Albert Young started at tailback with Adrian Peterson nursing a tight hammy, but was stuffed for negative-7 yards on his 7 carries. Rookie Toby Gerhart fared somewhat better, carrying the ball 8 times for 22 yards, and flashing a couple of nifty moves along the way.
In his debut as a running back, former receiver Darius Reynaud ran the ball 6 times for only 19 yards. Off-season acquisition Ryan Moats only got in the game in garbage time, carrying it 3 times for 16 yards as the Vikes ran out the clock in the 4th.
I’m not sure what any of this means to the running back rotation. As of now, it seems Young will still be the #2 behind AD, with Gerhart #3. If Reynaud makes the squad it will be because of his versatility. Moats, a guy who was acquired to add veteran depth, seems like the odd-man-out.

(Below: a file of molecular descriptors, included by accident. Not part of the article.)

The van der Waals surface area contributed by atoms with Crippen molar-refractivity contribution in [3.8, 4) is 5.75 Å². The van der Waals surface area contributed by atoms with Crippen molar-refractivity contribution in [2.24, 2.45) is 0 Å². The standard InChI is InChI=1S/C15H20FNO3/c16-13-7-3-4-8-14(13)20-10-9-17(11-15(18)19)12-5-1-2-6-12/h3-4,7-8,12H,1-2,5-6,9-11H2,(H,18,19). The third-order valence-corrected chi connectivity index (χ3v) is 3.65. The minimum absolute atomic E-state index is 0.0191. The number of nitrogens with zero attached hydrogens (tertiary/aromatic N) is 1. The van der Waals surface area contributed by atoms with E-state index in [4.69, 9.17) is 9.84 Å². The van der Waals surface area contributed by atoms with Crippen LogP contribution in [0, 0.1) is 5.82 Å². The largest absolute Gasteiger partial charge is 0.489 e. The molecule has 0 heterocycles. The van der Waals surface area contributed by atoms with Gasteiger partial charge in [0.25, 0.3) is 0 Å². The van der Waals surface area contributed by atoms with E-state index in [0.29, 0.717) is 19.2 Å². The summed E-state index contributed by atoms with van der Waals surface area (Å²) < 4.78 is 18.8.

Very little was clarified concerning the cornerback situation either. Despite being listed #2 on the initial depth chart, Lito Sheppard got the start at corner, but was lifted after one series along with the rest of the defensive first-teamers. Asher Allen, Benny Sapp and Chris Cook were in for most of the rest of the game, but got few chances to make plays. Cook was able to make an impression on special teams, forcing a fumble to set up the first Vikings’ touchdown.
The story of the night defensively for the Vikings was not their secondary but their defensive line. The back-ups thoroughly whupped the Rams’ second-team O-line and got after St. Louis’ quarterbacks – including $50 million rookie Sam Bradford, who by the end of the evening was much more intimately acquainted with the Edward Jones Dome turf than he ever wished to be.